A: “Redneck Games” by Jeff Foxworthy. I’ve quoted from this before. Faleen done got herself an electric dryer. Q: What CD is informally titled “Max grows up”?
Q: Who was the first Professor of Philosophy to contribute a song?
A: Tom Polger
~~ And a new Q: What song carried Mr. Big Food and I through 2009? A: Jerry Jeff Walker’s “Mississippi you’re on my mind”
There are times when Mr. Big Food puts a # in the CD player– he knows just what one– and we dance. Not often. But it happens a few times each year.
Today I wrote a check for $53.50 to a junk/*Antique* store in my nearby town. $50 went to product, three dollars and fifty cents went to the state of Mississippi, and some portion of that will actually be put back on the books of the town in which I purchased my product. The numbers are reported in my weekly newspaper. “Sales Tax Receipts.”
Anyhoo, I paid for it but wasn’t prepared to take this piece of furniture back to the farm at once.
I have no receipt.
I am 100% confident (a meaningless assertion) that there will be a new used piece of furniture at the farm tomorrow, receipt or not.
Can you, with confidence, say the same? If you paid 50 bucks for something that you didn’t walk away with, do you expect what you paid for to be waiting for you?
Tomato rice soup with pesto in a slow cooker, garnished with Parmesan, photographed the way Kat instructed me to photograph food
This was an outstanding soup. I’ll post the recipe tomorrow. UPDATED: Here it is.
I want to first characterize this soup. (I do this for me. I can’t possibly remember all of these soups if I don’t write about my impressions.) I’ll begin by reporting that I came across a great big chunk of German Green Tomato. Even after several months in the deep freezer, I can taste the difference. That’s Big. The carrots and celery were store-bought. The peppers were homegrown. The Minute Rice (insert trademark thing here) that was tossed in after many hours of slow cooking sopped up some liquid and provided some starch. The pesto of homegrown dried basil and whatnot was a nice flavor addition.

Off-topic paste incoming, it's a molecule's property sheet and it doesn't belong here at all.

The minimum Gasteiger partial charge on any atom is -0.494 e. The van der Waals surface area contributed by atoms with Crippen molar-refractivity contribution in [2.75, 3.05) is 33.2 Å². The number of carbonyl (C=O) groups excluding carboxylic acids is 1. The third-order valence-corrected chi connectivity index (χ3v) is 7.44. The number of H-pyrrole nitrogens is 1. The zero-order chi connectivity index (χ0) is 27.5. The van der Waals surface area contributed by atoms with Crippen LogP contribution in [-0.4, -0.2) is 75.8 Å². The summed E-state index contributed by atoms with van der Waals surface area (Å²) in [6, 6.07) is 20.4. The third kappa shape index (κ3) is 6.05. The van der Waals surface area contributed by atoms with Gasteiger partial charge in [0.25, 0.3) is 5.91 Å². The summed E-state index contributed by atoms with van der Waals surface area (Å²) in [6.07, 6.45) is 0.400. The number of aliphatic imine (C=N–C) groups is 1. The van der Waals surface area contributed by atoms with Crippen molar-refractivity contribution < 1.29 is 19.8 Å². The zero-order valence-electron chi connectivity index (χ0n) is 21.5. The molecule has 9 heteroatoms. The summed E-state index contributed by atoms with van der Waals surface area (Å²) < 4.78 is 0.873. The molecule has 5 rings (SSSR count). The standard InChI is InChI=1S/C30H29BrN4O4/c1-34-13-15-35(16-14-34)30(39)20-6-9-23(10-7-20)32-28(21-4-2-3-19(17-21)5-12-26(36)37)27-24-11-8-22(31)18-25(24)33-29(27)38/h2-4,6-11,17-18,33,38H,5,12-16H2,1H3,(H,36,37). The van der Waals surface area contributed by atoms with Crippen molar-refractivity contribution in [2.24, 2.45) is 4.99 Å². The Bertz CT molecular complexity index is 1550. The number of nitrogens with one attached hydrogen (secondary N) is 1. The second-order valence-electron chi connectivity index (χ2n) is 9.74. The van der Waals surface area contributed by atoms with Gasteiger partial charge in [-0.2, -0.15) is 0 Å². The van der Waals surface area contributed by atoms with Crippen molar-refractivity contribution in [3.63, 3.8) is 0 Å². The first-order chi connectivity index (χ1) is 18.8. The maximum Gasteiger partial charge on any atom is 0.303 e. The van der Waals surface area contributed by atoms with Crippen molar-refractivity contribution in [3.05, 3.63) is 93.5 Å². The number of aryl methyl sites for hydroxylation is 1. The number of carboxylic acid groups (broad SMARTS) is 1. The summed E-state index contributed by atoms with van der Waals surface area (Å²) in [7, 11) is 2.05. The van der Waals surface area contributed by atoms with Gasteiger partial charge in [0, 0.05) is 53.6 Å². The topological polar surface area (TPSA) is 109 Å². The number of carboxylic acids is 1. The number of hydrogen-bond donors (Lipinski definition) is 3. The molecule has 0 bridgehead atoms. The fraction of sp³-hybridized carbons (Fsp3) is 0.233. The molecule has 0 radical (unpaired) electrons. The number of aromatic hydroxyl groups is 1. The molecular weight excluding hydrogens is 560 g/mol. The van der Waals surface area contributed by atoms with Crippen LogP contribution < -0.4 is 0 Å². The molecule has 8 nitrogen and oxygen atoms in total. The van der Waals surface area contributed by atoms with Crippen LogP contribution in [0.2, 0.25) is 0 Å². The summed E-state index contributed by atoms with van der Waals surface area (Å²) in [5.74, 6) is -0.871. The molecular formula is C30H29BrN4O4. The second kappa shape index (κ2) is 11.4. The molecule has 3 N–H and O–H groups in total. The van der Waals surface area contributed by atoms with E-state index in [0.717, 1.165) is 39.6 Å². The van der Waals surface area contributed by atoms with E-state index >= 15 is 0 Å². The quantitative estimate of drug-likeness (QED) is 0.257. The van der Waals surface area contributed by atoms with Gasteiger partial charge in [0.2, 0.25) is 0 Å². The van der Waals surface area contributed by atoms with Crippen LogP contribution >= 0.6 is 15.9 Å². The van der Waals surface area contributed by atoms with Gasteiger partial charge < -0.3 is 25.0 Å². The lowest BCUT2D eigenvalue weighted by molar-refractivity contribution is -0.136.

By happenstance, it turned out to be a truly outstanding soup for a warmish evening in January in Mississippi. Not all January evenings are warm in Mississippi.This one was, and so we enjoyed a beer with friends on the balcony of a bar in downtown not Oxford before we returned back to the Farm and Contestant #5, an outstanding soup.
This is the 5th entry in The Fall/Winter Soup Contest. Mr. Big Food asked me where I ranked it.
So, first of all [BEGIN ARGUMENT], after the first two, we hadn’t been ranking. It was the previous winner vs. this night’s contestant. (There’s been some distension. I think we were tied going into tonight’s supper.) But I thought about it, and I ranked it #4. Keep in mind that we make the rules up as we go along.
It’s an excellent soup, but it doesn’t cut it in the Fall/Winter Soup Contest.
It would stand a decent chance in the Late Winter/Early Spring Soup Contest. In April, substitute home grown carrots and garlic, some celery that’s overwintered. Change cooking time to accommodate brown rice.
It was an excellent soup. I am just not seeing how it surpasses the more traditional Fall/Winter Soups.
On the other hand, Mr. Big Food puts this soup at the top of his list of soups. He considers it a Soup Contest. Okay. Fine. Then explain to me why we disqualified Leftover Turkey Gumbo and Across the Garden Soup.